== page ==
In the past I’d picked up some German phrases here and there. The German language, to me, sounds soft and guttural – beautiful to my ear. I initially thought that I’d never be able to mimic that language easily, and the German language was one of the many languages that I had a healthy respect for. Respect meaning, I’d go to school and learn the foundation first before I even tried to speak to someone from Germany. But I found that a lot of German words sounded a lot like English words. “Sprechen Sie Deutsch” or “Sprechen Sie Englisch” sounds like it’s English counter-part to me. “Do you speak German (Deustch)” or “Do You Speak English”. I associate “Sprechen” with “Speak” and “Englisch/Deustch” with the obvious “English/German” (although Deustch sounds more like Dutch). Once I realized there were similarities, I wasn’t afraid of the German language any more. That, and a little help from a German co-worker on the cruise ship – she taught me how to count to 10 my very first time.  But I couldn’t stop laughing when I got to the German word for “five” which is pronounced “funf” or “foonf” to be more exact, but I think it’s spelt with the 2 dots above the “u”.  I couldn’t stop laughing every time I got to the word 5.  But it came in handy because not 2 days later, a German lady, who could speak no English put a 5 dollar bill in the window and said – “funf”  – and I squealed in delight because I knew what she meant.  She wanted some nickels or 5 cent coins to play the slot machines.  What perfect timing.

So I’m laughing at myself when I say the korean word “gwaenchanha” because I had learned the word in a song, I had no idea what the song was about but I loved the music, and I kept hearing the word and finally figured out the darn thing means “it’s OK” or “are you OK”.  You have to realize, people, I’ve been singing this song for weeks, it’s the FIRST WORD of the song, straight out the gate….and I didn’t realize it was the same word/phrase I was constantly hearing until it just hit me at 1:00 a.m in the morning like a light bulb exploding.

And that’s why I’m laughing at myself.  Mainly because this Korean language is so damned hard that after 3 months I can only catch the crumbs – Ne (I hear “de” – but it means yes), whe (“why” or sometimes it seems they translate it as “what”), gwaenchanha (got the spelling from a song – TRUST ME their is NO WAY I would have figured that out by myself) Ahjuma, Ahjussi, Sunbae, Unni (Mr? Mrs? Senior, sister – I think), naega or daega (still trying to figure that out, it seems it means “I’m going to do something”?? ~haha~ or “You’re” going to do something…I can sense that one version means “I” and the other one refers to “you” but i can’t figure out which is which). “Oma & Appa or Oppa” I picked up from a little girl singing about mommy and poppy in Personal Taste. I figured out “Oh Di Ga” means “Where Are You Going?” “Oh Diya” means “where are you”, not sure of the correct spelling. “Kamsimnida” or “Kamayo” means “thanks”.  “Yeobsehyo” seems to mean hello (and I know I butchered the spelling) And the Korean language seems to add “-imnida”, “-seh-yo” and “-ssi” to the end of everything.  I never can figure out when to use “Anni” “Aniya” or ‘Aniyo” for “no”.  Everything sounds like it has an extra “h” in it somewhere.  Oh and my personal favorite, Saranghaeyo (which i think means “I love you”….and please don’t persecute me for the awful spelling).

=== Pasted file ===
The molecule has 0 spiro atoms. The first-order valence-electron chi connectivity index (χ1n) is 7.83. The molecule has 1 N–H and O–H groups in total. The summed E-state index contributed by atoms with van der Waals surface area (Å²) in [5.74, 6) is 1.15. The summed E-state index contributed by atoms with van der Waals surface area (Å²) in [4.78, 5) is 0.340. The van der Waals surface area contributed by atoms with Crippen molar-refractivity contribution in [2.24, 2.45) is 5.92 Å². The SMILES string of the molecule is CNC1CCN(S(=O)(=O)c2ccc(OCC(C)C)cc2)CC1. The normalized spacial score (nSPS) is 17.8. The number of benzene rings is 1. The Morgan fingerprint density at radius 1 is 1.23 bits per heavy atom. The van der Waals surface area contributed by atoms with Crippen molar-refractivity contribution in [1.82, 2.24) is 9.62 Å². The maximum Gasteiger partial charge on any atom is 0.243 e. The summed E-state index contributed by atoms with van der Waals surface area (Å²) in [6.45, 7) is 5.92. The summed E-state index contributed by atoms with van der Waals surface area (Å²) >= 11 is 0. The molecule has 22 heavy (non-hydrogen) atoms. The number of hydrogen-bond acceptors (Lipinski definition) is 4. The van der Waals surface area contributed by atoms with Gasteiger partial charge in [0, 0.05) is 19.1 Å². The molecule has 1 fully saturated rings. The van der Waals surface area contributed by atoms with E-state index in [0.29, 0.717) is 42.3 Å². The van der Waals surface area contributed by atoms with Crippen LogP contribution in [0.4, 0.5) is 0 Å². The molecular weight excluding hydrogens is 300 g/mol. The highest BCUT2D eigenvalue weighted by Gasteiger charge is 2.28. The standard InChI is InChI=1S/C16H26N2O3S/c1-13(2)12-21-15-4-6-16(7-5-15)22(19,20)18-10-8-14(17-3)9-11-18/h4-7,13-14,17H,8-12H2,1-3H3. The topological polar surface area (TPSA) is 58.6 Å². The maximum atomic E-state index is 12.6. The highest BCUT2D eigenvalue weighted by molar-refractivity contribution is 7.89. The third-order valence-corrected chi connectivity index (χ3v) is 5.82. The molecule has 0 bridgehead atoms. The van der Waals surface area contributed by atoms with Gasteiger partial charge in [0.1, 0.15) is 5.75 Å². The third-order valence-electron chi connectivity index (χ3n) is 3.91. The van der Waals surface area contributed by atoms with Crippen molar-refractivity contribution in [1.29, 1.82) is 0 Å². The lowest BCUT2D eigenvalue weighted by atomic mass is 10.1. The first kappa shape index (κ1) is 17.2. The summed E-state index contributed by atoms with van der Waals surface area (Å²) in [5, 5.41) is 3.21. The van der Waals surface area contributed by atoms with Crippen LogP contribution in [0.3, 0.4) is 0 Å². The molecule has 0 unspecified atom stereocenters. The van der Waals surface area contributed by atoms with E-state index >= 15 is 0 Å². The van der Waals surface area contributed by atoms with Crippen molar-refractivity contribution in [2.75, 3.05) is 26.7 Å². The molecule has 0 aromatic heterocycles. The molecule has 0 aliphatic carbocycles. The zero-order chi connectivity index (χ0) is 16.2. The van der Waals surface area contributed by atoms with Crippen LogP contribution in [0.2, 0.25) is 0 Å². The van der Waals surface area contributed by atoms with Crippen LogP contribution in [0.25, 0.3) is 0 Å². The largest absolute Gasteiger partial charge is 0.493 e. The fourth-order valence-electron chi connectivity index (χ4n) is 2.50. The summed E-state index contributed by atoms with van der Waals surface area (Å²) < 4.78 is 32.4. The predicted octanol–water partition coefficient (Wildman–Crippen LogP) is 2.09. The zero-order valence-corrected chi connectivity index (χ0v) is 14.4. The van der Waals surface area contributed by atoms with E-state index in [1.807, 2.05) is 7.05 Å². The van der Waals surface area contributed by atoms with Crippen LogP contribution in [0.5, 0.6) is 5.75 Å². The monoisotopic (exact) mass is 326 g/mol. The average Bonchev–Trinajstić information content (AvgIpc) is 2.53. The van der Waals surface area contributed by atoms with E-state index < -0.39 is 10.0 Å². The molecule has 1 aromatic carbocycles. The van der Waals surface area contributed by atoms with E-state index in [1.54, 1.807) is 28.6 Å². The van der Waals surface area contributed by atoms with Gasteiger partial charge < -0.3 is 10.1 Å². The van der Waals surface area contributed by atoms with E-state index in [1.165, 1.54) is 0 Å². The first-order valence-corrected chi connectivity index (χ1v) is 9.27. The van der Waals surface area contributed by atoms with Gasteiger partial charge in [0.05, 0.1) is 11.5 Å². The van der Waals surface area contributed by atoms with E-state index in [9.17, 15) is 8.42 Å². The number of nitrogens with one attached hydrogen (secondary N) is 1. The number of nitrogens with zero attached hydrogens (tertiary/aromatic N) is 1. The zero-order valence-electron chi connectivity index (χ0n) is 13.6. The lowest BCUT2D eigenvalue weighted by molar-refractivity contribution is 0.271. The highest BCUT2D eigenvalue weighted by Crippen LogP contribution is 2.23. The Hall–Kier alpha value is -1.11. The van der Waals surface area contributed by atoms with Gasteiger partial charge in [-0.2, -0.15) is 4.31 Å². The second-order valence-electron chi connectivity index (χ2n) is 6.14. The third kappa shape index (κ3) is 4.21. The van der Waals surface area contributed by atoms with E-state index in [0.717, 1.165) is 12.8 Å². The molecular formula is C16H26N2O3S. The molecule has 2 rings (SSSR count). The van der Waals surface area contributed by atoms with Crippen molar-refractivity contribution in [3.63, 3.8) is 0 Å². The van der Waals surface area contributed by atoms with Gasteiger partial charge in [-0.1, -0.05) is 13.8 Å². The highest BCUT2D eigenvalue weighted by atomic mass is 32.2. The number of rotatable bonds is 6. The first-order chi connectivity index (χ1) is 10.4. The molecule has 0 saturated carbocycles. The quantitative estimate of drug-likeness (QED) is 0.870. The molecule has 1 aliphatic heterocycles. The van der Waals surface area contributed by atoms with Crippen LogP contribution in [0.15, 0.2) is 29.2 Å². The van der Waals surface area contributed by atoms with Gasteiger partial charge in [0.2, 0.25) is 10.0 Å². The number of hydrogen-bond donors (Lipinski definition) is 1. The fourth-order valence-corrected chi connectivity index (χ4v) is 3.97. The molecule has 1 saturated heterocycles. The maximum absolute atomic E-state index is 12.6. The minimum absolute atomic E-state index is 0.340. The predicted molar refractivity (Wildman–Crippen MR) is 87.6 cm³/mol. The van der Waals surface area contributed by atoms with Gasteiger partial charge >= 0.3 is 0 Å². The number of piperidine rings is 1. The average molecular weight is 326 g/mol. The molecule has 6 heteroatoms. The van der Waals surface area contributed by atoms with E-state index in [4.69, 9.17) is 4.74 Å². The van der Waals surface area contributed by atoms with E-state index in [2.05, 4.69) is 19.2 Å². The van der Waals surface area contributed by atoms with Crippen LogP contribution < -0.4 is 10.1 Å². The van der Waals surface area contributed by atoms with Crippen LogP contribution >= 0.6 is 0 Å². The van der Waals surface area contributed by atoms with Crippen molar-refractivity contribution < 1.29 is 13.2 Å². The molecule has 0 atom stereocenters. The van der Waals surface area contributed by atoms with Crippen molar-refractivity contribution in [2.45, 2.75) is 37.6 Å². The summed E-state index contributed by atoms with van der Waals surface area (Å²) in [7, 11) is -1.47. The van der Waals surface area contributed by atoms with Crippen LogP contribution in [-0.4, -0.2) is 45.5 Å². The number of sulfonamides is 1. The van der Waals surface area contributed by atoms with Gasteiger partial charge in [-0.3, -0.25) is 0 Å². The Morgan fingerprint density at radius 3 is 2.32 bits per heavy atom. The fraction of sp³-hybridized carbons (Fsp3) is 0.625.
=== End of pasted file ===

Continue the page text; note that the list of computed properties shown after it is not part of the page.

I know without a shadow of a doubt if I’d been watching as much Tele Novela as KDramas, I’d be partially fluent in Spanish right now.  Partly because I’ve studied the language and it’s foundation.  Even though I may not know a Spanish word, I can pretty much tell when a word starts and stops when I hear someone speaking Spanish. I have no clue in Korean, ’cause I can’t even picture it in my head like I can with Spanish, French and German.  I will say when I first started watching Kdramas, it all sounded like Charlie Brown….wah wah wah.  It is getting a little better.  Just a little.

In the meantime, I’ll continue to laugh at myself and my feeble attempts.  Time to find a Korean class just for the fun of it.  Who knows, maybe I’ll be fluent after a year…..Aniyo?